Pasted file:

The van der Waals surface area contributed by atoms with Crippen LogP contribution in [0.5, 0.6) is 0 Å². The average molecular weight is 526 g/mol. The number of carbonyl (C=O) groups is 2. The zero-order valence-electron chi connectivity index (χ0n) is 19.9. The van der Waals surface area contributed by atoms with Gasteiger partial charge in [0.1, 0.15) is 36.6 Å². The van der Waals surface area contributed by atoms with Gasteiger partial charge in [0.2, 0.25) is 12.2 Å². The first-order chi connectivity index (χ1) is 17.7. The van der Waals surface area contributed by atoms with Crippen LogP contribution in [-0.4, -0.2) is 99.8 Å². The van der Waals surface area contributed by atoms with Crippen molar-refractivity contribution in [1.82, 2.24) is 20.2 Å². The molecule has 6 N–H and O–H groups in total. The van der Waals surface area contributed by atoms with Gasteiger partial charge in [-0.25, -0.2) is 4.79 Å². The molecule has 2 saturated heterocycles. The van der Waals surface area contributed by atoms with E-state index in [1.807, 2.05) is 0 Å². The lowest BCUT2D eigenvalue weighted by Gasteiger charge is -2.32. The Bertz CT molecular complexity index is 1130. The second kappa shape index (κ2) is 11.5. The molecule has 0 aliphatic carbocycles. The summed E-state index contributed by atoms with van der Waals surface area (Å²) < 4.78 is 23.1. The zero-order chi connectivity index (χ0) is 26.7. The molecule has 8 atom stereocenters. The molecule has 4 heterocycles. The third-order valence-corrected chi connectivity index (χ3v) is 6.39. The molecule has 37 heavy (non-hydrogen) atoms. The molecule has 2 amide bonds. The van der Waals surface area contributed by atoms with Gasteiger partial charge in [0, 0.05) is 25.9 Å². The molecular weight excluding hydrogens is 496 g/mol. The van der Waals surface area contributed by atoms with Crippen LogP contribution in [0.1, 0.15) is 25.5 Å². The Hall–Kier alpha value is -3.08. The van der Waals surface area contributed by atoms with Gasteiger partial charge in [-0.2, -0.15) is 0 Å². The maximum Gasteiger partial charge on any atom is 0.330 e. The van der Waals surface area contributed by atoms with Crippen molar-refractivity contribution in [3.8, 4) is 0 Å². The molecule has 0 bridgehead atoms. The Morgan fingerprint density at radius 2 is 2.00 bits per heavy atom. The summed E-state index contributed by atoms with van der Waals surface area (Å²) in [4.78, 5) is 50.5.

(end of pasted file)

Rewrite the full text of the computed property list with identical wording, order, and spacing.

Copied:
The van der Waals surface area contributed by atoms with Crippen LogP contribution in [0.5, 0.6) is 0 Å². The average molecular weight is 526 g/mol. The number of carbonyl (C=O) groups is 2. The zero-order valence-electron chi connectivity index (χ0n) is 19.9. The van der Waals surface area contributed by atoms with Gasteiger partial charge in [0.1, 0.15) is 36.6 Å². The van der Waals surface area contributed by atoms with Gasteiger partial charge in [0.2, 0.25) is 12.2 Å². The first-order chi connectivity index (χ1) is 17.7. The van der Waals surface area contributed by atoms with Crippen LogP contribution in [-0.4, -0.2) is 99.8 Å². The van der Waals surface area contributed by atoms with Crippen molar-refractivity contribution in [1.82, 2.24) is 20.2 Å². The molecule has 6 N–H and O–H groups in total. The van der Waals surface area contributed by atoms with Gasteiger partial charge in [-0.25, -0.2) is 4.79 Å². The molecule has 2 saturated heterocycles. The van der Waals surface area contributed by atoms with E-state index in [1.807, 2.05) is 0 Å². The lowest BCUT2D eigenvalue weighted by Gasteiger charge is -2.32. The Bertz CT molecular complexity index is 1130. The second kappa shape index (κ2) is 11.5. The molecule has 0 aliphatic carbocycles. The summed E-state index contributed by atoms with van der Waals surface area (Å²) < 4.78 is 23.1. The zero-order chi connectivity index (χ0) is 26.7. The molecule has 8 atom stereocenters. The molecule has 4 heterocycles. The third-order valence-corrected chi connectivity index (χ3v) is 6.39. The molecule has 37 heavy (non-hydrogen) atoms. The molecule has 2 amide bonds. The van der Waals surface area contributed by atoms with Gasteiger partial charge in [0, 0.05) is 25.9 Å². The molecular weight excluding hydrogens is 496 g/mol. The van der Waals surface area contributed by atoms with Crippen LogP contribution in [0.1, 0.15) is 25.5 Å². The Hall–Kier alpha value is -3.08. The van der Waals surface area contributed by atoms with Gasteiger partial charge in [-0.2, -0.15) is 0 Å². The maximum Gasteiger partial charge on any atom is 0.330 e. The van der Waals surface area contributed by atoms with Crippen molar-refractivity contribution in [3.8, 4) is 0 Å². The molecule has 0 bridgehead atoms. The Morgan fingerprint density at radius 2 is 2.00 bits per heavy atom. The summed E-state index contributed by atoms with van der Waals surface area (Å²) in [4.78, 5) is 50.5.